Regardless, remember that just because someone has good intentions, that doesn’t mean that you have to  buy into what they are saying, or let it go by without response.

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16 thoughts on “Well-Meaning Sizeist Nonsense – Say Something Sunday

  1. I’m definitely at the beginning of my journey, but I’m already having to learn when to just walk away and leave sizeist-trolls to their own ignorance, and when to tell my well-meaning mother that I don’t give a shit. No, I don’t care that the entire back of my bra is visible in this tank top. Know why mom? Because I’ve spent a decade melting every summer, wearing top shirts when it’s 90 degrees outside, just to hide my arms and said bra, probably exacerbating my actual health problems just to avoid having assholes comment on the less than perfect parts of my body. And I’m done with it.

    I am beginning my first summer of “I don’t give a shit,” and I’m far happier than I ever would’ve expected to be. In fact, I think that will be my mantra. I don’t give a shit if my arms look misshapen to you and creep you out. I don’t give a shit if you think I should wear a high-back tank top if I’m going to leave the house in just that, and make sure my bra is covered. I don’t give a shit if you think I shouldn’t wear that tank top with those shorts, because it doesn’t drape enough to make my stomach less noticeable. I don’t give a shit anymore, what makes other people comfortable, what they think constitutes flattering or what they think demonstrates “class” in wardrobe. I’m going to wear what I feel comfortable in, what I like and what I think looks good on me. And everybody else’s opinions can sod off. 🙂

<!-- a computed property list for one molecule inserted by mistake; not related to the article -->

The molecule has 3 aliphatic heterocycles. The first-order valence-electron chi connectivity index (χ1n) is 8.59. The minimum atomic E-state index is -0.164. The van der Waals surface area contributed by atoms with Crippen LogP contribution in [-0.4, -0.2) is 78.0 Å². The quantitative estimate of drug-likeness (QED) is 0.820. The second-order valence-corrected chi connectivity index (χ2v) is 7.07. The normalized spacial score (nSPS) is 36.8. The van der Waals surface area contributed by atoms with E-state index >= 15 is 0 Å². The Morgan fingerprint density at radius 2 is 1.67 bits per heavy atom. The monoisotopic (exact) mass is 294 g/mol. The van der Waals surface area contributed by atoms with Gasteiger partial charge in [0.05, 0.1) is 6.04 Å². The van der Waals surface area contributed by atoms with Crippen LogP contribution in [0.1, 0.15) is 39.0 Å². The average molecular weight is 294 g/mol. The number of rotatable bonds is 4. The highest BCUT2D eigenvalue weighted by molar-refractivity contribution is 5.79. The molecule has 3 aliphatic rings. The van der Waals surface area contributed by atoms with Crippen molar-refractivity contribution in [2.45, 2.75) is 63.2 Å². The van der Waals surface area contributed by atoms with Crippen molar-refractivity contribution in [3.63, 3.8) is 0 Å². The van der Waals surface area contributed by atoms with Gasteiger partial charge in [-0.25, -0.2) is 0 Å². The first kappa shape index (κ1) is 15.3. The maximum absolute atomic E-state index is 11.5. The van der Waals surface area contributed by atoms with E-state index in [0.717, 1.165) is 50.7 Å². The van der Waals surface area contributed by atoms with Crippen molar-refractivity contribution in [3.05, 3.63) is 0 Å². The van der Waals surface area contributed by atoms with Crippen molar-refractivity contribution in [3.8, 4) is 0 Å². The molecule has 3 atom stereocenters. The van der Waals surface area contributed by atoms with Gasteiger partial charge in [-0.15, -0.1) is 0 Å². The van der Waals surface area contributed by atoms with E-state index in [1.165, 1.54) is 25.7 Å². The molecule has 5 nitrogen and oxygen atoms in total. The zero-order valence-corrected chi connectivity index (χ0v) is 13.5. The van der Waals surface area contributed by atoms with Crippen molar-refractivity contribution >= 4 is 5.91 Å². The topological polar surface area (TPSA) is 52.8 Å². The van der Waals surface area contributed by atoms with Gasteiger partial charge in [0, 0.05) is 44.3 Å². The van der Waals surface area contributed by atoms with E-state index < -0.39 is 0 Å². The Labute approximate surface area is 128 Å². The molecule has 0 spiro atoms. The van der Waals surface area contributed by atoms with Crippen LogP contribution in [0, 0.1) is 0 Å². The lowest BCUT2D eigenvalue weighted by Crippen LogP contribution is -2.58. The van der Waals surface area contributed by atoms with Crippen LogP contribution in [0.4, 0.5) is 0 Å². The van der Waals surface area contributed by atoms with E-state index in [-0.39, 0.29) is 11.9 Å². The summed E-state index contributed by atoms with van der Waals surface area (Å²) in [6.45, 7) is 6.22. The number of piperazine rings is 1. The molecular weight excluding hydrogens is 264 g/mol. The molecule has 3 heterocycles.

1. As Ragen has expressed in blogs previous, FemmeAppeal, I love that you are embracing the mantra of “that is a big, flaming sack of not-my-problem!”

      1. A benefit of good resources at the right moment. A bevy of strong body-positive women reminded me how much I miss going sleeveless, literally right as the oppressive heat was about to kick in. A few days not melting was enough to reinforce the “I don’t give a shit” of it all.

        A confluence of dumb luck and good timing. 🙂

    2. If you’re comfortable, go bra-less. That will get her off your back!


      Seriously, though, if you’re comfortable without a bra, by all means, ditch the bra. It’s purely a matter of personal comfort-level. Nobody HAS to wear one. It’s part of the Underpants rule, right? All underwear is the owner’s business?

      1. Funny thought, but no no no. If I could find well fitting sleep bras, I’d be the boob version of a “never nude.” 🙂

        Some people do have to wear one, if they want to maintain good balance, minimize back and shoulder strain, and not have the twins leaving tank tops under their own volition. 🙂

        1. Yeah, I have to wear a bra, too. These big babies get uncomfortable, if I just leave them swinging.

          But some women are perfectly comfortable without a bra, and only wear one because it’s expected. Yes, even fat women can have small breasts. Or perky big ones.